Auto Glass Victory in Minnesota Supreme Court

The Minnesota Supreme Court finally issued a decision in the case regarding anti-assignment clauses in auto insurance policies.  The case was argued before the court in January 2009.  They determined that anti-assignment clauses do not prevent policyholders from assigning to auto glass vendors the right to arbitrate disputes regarding auto glass claims.  You can view the decision at  

Four district court cases, involving four different auto glass shops and four different insurance companies were combined in this case. 

Insurance policies generally contain anti-assignment clauses; the clauses protect insurers from covering individuals and risks not covered by the policy.  Insurers sought to extend this protection to post-loss assignment of benefits.  Post-loss assignment is a longstanding practice in Minnesota and across the country.  In arguments before the court insurers were unable to identify even one state where post-loss assignment was prohibited.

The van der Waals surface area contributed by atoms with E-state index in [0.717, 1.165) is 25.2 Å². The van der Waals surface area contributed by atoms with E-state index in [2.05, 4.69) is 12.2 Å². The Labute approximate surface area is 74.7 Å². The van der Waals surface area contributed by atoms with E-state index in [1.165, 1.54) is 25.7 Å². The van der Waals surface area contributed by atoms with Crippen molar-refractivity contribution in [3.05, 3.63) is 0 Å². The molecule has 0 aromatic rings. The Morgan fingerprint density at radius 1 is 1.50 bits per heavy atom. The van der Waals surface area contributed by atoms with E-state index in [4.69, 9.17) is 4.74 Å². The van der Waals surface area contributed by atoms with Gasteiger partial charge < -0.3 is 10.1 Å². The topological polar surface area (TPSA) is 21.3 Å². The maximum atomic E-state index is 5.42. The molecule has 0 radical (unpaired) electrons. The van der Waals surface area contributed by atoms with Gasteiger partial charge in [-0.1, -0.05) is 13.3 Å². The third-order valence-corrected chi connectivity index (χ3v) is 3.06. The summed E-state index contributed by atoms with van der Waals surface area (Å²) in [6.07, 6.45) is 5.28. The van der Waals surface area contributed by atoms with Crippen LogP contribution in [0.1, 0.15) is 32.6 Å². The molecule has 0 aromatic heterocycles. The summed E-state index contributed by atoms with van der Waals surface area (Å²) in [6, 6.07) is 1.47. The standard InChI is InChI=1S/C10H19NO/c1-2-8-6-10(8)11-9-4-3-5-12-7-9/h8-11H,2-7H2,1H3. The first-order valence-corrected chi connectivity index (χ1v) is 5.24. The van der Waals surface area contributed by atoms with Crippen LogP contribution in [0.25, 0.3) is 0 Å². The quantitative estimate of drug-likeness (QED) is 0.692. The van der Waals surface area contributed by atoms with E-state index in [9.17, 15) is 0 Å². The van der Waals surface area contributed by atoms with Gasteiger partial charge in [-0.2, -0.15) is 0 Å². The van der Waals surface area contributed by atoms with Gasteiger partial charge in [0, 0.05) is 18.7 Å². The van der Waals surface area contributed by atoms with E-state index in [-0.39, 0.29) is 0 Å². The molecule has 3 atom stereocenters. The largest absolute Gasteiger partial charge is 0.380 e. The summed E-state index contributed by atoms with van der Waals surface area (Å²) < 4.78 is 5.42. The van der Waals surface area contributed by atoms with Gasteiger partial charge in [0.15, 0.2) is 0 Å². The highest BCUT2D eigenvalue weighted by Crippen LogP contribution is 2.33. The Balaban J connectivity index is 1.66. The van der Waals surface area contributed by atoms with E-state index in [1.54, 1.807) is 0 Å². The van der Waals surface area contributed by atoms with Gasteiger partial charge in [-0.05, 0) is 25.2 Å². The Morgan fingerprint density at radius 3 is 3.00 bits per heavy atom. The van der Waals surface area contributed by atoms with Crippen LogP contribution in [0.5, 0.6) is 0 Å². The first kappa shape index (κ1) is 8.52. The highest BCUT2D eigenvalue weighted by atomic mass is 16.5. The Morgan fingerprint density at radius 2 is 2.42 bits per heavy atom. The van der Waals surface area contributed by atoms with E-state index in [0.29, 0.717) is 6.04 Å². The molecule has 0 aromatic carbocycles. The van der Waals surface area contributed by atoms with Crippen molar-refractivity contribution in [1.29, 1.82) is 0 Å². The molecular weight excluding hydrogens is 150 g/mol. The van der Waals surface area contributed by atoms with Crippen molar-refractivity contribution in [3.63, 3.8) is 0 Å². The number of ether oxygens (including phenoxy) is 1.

In addition to the four appellants, a number of auto glass companies united to support this action.  The ability to arbitrate disputes using the Minnesota no-fault arbitration mechanism was in question.  This decision removes questions about the standing of auto glass companies in arbitration, reaffirms that insurance proceeds “are subject to no-fault arbitration after assignment” and that policyholders themselves do not need to be party to any arbitration. 

At least one insurer has adopted policy language that specifically prohibits post-loss assignment of benefits in Minnesota.  This decision invalidates that language. 

The decision is a clear and decisive victory.

Minnesota Glass Association
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